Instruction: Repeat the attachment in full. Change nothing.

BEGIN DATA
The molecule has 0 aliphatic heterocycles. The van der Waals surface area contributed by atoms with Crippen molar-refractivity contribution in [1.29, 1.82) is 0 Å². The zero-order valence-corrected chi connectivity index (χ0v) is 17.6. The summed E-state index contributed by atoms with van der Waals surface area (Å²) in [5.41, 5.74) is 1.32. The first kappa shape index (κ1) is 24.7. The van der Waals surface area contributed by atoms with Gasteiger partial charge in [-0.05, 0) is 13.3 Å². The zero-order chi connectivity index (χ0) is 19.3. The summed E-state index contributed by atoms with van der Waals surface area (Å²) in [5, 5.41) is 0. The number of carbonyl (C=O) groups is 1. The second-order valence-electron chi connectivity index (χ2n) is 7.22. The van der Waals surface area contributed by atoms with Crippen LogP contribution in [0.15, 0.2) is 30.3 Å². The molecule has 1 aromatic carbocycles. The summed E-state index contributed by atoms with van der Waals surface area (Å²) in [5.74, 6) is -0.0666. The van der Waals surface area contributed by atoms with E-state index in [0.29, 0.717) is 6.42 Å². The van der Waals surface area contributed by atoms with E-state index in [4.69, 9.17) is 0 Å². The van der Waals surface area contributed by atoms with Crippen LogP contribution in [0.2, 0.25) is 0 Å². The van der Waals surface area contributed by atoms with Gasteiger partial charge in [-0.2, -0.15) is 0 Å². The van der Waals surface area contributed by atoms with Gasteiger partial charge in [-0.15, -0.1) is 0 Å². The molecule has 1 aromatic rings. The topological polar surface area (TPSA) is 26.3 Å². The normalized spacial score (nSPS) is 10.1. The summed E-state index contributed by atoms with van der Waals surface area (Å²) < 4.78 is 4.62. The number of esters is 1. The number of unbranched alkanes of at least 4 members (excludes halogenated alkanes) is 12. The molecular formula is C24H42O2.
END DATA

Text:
The molecule has 0 aliphatic heterocycles. The van der Waals surface area contributed by atoms with Crippen molar-refractivity contribution in [1.29, 1.82) is 0 Å². The zero-order valence-corrected chi connectivity index (χ0v) is 17.6. The summed E-state index contributed by atoms with van der Waals surface area (Å²) in [5.41, 5.74) is 1.32. The first kappa shape index (κ1) is 24.7. The van der Waals surface area contributed by atoms with Gasteiger partial charge in [-0.05, 0) is 13.3 Å². The zero-order chi connectivity index (χ0) is 19.3. The summed E-state index contributed by atoms with van der Waals surface area (Å²) in [5, 5.41) is 0. The number of carbonyl (C=O) groups is 1. The second-order valence-electron chi connectivity index (χ2n) is 7.22. The van der Waals surface area contributed by atoms with Crippen LogP contribution in [0.15, 0.2) is 30.3 Å². The molecule has 1 aromatic carbocycles. The summed E-state index contributed by atoms with van der Waals surface area (Å²) in [5.74, 6) is -0.0666. The van der Waals surface area contributed by atoms with E-state index in [0.29, 0.717) is 6.42 Å². The van der Waals surface area contributed by atoms with E-state index in [4.69, 9.17) is 0 Å². The van der Waals surface area contributed by atoms with Crippen LogP contribution in [0.2, 0.25) is 0 Å². The van der Waals surface area contributed by atoms with Gasteiger partial charge in [-0.2, -0.15) is 0 Å². The van der Waals surface area contributed by atoms with Gasteiger partial charge in [-0.15, -0.1) is 0 Å². The molecule has 1 aromatic rings. The topological polar surface area (TPSA) is 26.3 Å². The normalized spacial score (nSPS) is 10.1. The summed E-state index contributed by atoms with van der Waals surface area (Å²) < 4.78 is 4.62. The number of esters is 1. The number of unbranched alkanes of at least 4 members (excludes halogenated alkanes) is 12. The molecular formula is C24H42O2.